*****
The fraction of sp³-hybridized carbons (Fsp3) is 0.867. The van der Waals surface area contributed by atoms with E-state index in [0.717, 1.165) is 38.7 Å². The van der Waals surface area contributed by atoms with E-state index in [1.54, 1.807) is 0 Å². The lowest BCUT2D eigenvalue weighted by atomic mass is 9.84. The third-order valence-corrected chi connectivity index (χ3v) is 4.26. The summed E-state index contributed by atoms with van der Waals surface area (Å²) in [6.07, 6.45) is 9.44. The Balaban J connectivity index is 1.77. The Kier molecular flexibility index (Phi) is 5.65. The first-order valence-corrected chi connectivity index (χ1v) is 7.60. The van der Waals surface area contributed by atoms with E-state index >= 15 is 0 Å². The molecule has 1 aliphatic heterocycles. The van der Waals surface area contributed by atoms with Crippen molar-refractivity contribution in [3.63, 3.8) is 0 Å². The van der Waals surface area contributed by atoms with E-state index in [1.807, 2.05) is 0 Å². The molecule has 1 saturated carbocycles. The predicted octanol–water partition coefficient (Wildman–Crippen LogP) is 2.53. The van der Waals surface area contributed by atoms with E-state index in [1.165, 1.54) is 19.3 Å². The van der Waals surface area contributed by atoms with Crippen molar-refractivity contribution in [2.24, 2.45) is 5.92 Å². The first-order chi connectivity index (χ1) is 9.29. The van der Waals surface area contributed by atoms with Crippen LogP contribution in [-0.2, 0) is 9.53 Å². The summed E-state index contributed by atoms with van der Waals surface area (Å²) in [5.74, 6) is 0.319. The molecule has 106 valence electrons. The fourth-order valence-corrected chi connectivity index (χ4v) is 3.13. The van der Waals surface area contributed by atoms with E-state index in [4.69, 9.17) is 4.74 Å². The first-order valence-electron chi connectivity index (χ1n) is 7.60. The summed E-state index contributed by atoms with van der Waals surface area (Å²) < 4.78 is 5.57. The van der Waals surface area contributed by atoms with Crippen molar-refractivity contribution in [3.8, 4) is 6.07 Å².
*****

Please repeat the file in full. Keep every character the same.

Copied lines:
The fraction of sp³-hybridized carbons (Fsp3) is 0.867. The van der Waals surface area contributed by atoms with E-state index in [0.717, 1.165) is 38.7 Å². The van der Waals surface area contributed by atoms with E-state index in [1.54, 1.807) is 0 Å². The lowest BCUT2D eigenvalue weighted by atomic mass is 9.84. The third-order valence-corrected chi connectivity index (χ3v) is 4.26. The summed E-state index contributed by atoms with van der Waals surface area (Å²) in [6.07, 6.45) is 9.44. The Balaban J connectivity index is 1.77. The Kier molecular flexibility index (Phi) is 5.65. The first-order valence-corrected chi connectivity index (χ1v) is 7.60. The van der Waals surface area contributed by atoms with E-state index >= 15 is 0 Å². The molecule has 1 aliphatic heterocycles. The van der Waals surface area contributed by atoms with Crippen molar-refractivity contribution in [3.63, 3.8) is 0 Å². The van der Waals surface area contributed by atoms with E-state index in [1.807, 2.05) is 0 Å². The molecule has 1 saturated carbocycles. The predicted octanol–water partition coefficient (Wildman–Crippen LogP) is 2.53. The van der Waals surface area contributed by atoms with E-state index in [1.165, 1.54) is 19.3 Å². The van der Waals surface area contributed by atoms with Crippen molar-refractivity contribution in [2.24, 2.45) is 5.92 Å². The first-order chi connectivity index (χ1) is 9.29. The van der Waals surface area contributed by atoms with Crippen LogP contribution in [-0.2, 0) is 9.53 Å². The summed E-state index contributed by atoms with van der Waals surface area (Å²) in [5.74, 6) is 0.319. The molecule has 106 valence electrons. The fourth-order valence-corrected chi connectivity index (χ4v) is 3.13. The van der Waals surface area contributed by atoms with E-state index in [4.69, 9.17) is 4.74 Å². The first-order valence-electron chi connectivity index (χ1n) is 7.60. The summed E-state index contributed by atoms with van der Waals surface area (Å²) < 4.78 is 5.57. The van der Waals surface area contributed by atoms with Crippen molar-refractivity contribution in [3.8, 4) is 6.07 Å².